It is hard not to be fascinated by a book written by a scientist who, in the last five years, won two Ig Nobel Prizes—for his works on urination of mammals (which is covered in the book) and shape of wombat poo. A parody of the Nobel Prize, the award honors research accomplishments that appear funny (or even useless) at first glance, whereas, upon a deeper look, one realizes that they reveal keen scientific discoveries. Indeed, what makes this book special is the distinct personality and research style of its author. David Hu is a true cross-disciplinary researcher. He is an engineer, a mathematician, a physicist, and a biologist, either by formal training or self-learning. By the time you have finished reading the book, you will agree with me (and the American Institute of Physics judges who selected David for the 2019 AIP Science Communication Award) that he is also a very effective communicator of science to non-specialists.

The author's qualifications aside, the content of the book (as can be surmised from the title) revolves around the fascinating subject of animal locomotion, a topic that has attracted the attention of—and is, therefore, appealing to—scientists, engineers, and the general public alike. The text is organized into eight chapters, excluding introduction and conclusion. Except for the first one, each chapter consists of several stories with a common theme that are all nicely tied together in a few sentences at the end. The book touches on many curious subjects ranging from how dogs shake dry and how dead fish swim, to how long it takes for mammals to urinate, and how fire ants build towers. Throughout the chapters, the author makes a consistent effort to showcase the concepts of optimality and evolutionary adaptation to environmental conditions. Perhaps more importantly, via discussing many concrete examples, he brings to light the fact that, over the years, examining the physics and mechanics of animal movement has afforded mankind an incredibly rich source of inspiration for engineering new tools and machines to improve its own quality of life.

Science and engineering books are often written in robot-style, rendering them tedious reads. I found this book, however, quite entertaining. Because it educates the reader on animal locomotion through a collection of amusing stories, each of which tells the tale of a discovery with humor and vivid details. Some of the stories feature the author's own findings and paths to scientific breakthrough, and the rest report on those of other scientists and engineers. To provide an accurate account of the latter, the author interviewed thirty researchers, an impressive feat in its own right. An especially valuable aspect of the presented stories is that they describe not only notable discoveries but also the investigators' journeys toward them. Such background information can be very illuminating for early-career researchers, who usually want to know where successful researchers get their inspirations from. I also very much appreciate that the science-heavy parts of the book are explained in non-technical plain terms, so as to make the materials accessible to a general audience. To that end, the text is enriched with many elegant analogies (usually from everyday life) that are familiar to a non-specialist reader and thus facilitate the understanding of complex phenomena and concepts introduced in each story.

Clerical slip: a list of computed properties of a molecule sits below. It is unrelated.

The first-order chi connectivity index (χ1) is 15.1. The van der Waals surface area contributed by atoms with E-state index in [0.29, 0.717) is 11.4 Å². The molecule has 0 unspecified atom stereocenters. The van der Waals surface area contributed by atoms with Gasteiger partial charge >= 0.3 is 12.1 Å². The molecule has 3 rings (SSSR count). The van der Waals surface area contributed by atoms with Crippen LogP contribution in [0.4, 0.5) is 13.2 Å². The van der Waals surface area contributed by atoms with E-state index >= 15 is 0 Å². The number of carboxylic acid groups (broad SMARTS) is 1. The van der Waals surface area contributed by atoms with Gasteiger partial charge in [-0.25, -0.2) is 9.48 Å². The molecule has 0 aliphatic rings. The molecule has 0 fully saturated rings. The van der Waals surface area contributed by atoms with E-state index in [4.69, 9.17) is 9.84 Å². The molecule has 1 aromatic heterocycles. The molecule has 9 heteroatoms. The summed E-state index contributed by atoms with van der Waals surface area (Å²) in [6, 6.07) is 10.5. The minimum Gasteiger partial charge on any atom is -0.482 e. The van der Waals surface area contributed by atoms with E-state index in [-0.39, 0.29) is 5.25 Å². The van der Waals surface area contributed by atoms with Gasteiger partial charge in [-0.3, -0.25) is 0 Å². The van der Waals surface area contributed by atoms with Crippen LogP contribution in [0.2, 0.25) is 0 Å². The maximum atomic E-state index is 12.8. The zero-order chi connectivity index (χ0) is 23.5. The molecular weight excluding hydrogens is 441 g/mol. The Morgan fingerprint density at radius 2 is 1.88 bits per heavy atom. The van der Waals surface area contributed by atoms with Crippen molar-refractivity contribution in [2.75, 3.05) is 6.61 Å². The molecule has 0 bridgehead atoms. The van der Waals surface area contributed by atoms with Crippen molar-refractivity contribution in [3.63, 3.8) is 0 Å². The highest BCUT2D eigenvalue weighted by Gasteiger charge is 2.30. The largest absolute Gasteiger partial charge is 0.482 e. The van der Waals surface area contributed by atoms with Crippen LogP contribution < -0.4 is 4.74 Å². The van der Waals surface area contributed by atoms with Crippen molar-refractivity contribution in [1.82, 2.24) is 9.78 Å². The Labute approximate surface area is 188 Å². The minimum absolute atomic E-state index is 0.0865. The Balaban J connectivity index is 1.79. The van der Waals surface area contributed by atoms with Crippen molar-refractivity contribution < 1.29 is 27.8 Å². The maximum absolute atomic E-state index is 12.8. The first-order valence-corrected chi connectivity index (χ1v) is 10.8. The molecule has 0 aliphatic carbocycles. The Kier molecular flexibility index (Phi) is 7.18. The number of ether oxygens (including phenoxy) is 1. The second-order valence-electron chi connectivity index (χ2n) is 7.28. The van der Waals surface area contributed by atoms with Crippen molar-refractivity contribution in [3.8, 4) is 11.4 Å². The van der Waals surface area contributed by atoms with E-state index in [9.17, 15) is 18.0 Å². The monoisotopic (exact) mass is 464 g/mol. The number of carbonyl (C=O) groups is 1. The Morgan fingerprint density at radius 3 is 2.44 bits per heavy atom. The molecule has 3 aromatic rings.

Overall, I enjoyed reading this book, which starts well and ends even better. The last chapter is witty, yet deep—much like the studies for which the author received the Ig Nobel Prize. In his closing remarks, the author shares a personal anecdote detailing how his research was ridiculed by a senator on a nationally televised morning show (Fox and Friends), and how it appeared that he was responsible for 15% of most wasteful research in U.S. This funny tale is followed by a serious discussion about the importance of exploratory research and the unforeseen ways it can lead to future innovations. Regrettably, such a perspective does not seem to be fully appreciated by the current policy makers who are in charge of allocating resources for basic research. To conclude, in my opinion, the book is a great read and it has much to offer for a broad spectrum of audiences, from scientists and engineers (at various levels) to general public (from young adults to elderly).

Hassan Masoud is an Assistant Professor in the Department of Mechanical Engineering-Engineering Mechanics at Michigan Technological University. His research involves employing the tools of applied mathematics and (as of recently) flow visualization experiments to examine the interaction of fluid flows with dynamically changing boundaries at a wide range of length and time scales.